Previous posts in this discussion:
PostDoes the EU Have a Future? I Agree with Nigel Jones (John Heelan, UK, 11/09/18 3:48 am)
I agree with Nigel Jones (November 8th) when he predicted the demise of the EU.
As Deep Throat said in Watergate, "Follow the Money." In the EU's case, the Eurozone will lead the collapse following Brexit when the EU budget will no longer be able to sustain investment in the 22 out of 27 Member States that are net beneficiaries of the money put into the kitty by only 5 Member States.
Then there is the undemocratic nature of its governance controlled by the EU Commission and the various EU central banks. Most EU governments have by now been infiltrated by Goldman Sachs acolytes (as has the IMF) supporting US capitalist ideology. Even the Bank of England continues its "Project Fear" campaign about threats to the UK economy should there be a "No Deal Brexit." It preaches about a resulting flight of UK financial services to other EU capitals, closing its eyes to the EU Commission plan to exercise an EU Financial Transaction Tax on very financial transaction that will wipe billions of euros from the profits of those financial services.
In summary, the Eurozone is slowly collapsing through poor productivity and high unemployment (especially in the under-25s) in the eastern Member States. The faux democracy provided by the EU Parliament is a mockery that will also collapse as soon as MEPs realise that their "gravy train" will slow down and stop though lack of funding.
The danger for Europe is that there might well be yet another Franco-German Reich being created.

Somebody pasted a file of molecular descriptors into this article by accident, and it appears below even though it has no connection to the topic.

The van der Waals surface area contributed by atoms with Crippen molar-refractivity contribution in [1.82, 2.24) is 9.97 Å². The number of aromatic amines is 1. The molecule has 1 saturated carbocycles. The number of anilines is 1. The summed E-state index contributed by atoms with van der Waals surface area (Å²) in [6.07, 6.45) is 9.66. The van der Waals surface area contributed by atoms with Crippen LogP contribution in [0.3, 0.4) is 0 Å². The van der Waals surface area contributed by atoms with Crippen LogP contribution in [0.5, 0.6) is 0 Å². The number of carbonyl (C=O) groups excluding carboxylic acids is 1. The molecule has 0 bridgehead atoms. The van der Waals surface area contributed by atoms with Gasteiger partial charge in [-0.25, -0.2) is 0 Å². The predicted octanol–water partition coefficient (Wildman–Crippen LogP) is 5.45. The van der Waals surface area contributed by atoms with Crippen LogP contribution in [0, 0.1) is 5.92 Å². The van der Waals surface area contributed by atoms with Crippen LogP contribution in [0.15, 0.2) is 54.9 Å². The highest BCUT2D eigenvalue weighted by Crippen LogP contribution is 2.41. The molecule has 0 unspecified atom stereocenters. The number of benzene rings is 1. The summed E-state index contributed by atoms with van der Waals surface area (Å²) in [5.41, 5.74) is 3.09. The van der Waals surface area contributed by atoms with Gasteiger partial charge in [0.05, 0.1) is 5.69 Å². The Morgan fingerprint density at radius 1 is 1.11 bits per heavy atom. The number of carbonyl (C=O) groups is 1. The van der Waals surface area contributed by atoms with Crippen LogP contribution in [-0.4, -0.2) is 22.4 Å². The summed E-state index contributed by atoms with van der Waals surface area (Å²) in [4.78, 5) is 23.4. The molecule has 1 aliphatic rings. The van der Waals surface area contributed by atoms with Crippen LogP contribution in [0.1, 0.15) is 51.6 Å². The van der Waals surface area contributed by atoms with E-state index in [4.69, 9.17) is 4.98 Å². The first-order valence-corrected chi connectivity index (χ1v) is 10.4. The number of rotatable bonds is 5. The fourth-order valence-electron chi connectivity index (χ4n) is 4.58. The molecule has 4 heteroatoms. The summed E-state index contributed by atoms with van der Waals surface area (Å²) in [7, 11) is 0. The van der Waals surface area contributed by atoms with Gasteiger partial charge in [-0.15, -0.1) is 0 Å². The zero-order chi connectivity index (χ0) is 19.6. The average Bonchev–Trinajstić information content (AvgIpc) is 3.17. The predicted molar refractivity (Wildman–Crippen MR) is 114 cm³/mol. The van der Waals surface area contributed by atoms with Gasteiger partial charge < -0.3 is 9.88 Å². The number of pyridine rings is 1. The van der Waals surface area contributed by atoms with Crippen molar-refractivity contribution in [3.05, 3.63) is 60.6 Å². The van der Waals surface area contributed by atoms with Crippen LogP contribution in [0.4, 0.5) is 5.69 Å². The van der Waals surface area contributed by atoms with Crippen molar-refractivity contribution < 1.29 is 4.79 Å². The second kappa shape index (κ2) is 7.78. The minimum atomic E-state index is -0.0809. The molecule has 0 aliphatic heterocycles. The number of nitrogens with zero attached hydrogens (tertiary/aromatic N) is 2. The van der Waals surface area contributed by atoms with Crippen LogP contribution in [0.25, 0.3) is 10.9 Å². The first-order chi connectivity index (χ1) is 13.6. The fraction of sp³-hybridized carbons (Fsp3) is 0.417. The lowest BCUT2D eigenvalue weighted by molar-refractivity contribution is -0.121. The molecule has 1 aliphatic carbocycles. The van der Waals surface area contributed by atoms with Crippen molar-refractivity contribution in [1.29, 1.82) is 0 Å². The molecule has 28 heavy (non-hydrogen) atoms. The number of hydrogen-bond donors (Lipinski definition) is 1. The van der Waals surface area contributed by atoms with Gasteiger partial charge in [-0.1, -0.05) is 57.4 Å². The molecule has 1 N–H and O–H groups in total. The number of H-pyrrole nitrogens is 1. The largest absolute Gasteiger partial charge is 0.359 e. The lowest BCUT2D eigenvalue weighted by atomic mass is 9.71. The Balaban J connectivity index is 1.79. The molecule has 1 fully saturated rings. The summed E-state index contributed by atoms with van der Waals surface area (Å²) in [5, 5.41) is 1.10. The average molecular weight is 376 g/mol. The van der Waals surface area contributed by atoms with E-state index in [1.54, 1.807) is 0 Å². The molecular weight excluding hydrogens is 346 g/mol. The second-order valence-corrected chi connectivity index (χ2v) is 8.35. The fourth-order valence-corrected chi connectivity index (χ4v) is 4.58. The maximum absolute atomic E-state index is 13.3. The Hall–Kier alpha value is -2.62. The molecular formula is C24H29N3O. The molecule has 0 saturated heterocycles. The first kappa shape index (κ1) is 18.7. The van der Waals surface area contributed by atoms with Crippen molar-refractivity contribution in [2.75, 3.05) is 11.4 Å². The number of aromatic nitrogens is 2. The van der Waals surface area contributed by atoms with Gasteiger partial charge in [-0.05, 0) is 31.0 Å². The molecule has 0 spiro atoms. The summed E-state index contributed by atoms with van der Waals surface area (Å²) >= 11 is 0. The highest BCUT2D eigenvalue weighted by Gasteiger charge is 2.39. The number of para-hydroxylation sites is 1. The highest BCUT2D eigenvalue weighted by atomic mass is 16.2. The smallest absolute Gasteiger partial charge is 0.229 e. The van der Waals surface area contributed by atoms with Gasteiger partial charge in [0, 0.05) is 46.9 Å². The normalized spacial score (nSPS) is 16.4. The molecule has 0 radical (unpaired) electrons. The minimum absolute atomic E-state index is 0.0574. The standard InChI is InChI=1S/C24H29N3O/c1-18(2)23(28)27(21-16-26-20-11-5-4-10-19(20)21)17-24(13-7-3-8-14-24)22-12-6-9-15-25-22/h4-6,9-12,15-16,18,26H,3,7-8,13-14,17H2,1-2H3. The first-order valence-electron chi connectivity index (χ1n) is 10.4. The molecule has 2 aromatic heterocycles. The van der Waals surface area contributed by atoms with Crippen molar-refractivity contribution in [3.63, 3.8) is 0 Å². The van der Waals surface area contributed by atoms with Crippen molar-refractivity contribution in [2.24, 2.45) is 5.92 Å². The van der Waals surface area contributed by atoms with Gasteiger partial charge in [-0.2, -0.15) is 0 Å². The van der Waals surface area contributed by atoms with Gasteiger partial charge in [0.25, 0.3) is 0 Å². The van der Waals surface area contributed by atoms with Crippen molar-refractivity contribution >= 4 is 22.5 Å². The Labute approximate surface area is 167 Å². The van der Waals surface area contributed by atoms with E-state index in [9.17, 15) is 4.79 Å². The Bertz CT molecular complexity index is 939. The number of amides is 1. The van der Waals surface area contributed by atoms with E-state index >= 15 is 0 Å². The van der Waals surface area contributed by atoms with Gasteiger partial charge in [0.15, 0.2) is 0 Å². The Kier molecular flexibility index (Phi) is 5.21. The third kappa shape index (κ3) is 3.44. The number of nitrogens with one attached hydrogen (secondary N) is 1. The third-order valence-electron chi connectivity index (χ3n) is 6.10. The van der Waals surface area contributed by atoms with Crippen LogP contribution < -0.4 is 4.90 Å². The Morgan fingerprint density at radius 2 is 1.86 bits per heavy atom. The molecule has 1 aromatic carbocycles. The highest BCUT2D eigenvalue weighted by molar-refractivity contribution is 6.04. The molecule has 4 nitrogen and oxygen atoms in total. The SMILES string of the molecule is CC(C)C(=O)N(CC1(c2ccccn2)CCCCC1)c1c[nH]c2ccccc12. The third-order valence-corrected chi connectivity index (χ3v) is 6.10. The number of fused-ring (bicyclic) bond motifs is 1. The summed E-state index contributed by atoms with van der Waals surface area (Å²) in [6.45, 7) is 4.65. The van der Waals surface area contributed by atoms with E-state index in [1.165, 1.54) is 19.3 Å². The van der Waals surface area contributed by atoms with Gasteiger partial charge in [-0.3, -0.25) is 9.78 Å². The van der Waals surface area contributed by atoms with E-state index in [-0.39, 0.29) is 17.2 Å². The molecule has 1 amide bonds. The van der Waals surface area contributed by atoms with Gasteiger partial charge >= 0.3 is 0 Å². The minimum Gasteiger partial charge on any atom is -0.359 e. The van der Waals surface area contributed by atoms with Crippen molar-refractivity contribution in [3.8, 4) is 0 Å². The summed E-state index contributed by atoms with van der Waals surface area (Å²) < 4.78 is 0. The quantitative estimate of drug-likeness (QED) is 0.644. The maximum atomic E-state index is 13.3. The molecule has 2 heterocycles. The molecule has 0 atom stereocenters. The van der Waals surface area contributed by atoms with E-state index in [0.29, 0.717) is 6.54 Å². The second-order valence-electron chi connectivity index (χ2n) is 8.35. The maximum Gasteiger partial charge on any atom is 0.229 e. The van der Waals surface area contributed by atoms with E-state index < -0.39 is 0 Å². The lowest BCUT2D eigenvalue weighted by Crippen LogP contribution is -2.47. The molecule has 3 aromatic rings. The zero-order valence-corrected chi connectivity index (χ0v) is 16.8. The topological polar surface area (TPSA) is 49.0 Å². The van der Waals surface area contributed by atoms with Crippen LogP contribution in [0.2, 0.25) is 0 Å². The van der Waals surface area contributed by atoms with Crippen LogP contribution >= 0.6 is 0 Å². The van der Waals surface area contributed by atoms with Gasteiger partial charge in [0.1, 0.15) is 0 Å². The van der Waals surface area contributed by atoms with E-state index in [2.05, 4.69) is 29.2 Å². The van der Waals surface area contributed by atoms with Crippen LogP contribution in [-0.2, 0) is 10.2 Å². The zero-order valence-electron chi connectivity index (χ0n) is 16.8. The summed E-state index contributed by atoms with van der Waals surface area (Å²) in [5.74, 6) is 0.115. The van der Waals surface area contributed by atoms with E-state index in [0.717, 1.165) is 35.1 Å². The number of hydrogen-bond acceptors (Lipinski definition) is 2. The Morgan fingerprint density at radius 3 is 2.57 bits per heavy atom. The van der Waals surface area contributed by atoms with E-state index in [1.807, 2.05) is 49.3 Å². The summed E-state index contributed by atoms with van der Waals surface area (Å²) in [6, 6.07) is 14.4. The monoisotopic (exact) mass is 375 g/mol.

JE comments: The current EU model of governance may indeed be unsustainable, but note that 2 and 1/2 years after the Brexit vote, no country has joined the UK in leaving. John, the final divorce is just four months away--can you update New Worlders on the state of negotiations?
Will Deficits Bring Down the EU? I Don't Think So
(Carmen Negrin, France
11/10/18 4:05 AM)
If you follow the money, as John Heelan asks on 9 November, where is the USA's money?
How many billions of deficit? If the US stands, why can't the EU? Please explain; I am a total ignoramus in this field.
All I can see is that Italy seems to be the one pulling down at this point, and Brits don't seem to be so pleased about their initial vote on Brexit.
JE comments: Perennial deficits in Washington don't put US survival in danger, so should Brussels be any different? Because of history? Something vaguely "organic" about national identity? Like Carmen Negrín, I hope someone can explain this to us.
We'll begin today's WAISing with a number of EU-related posts. Next up: John Heelan on Brexit.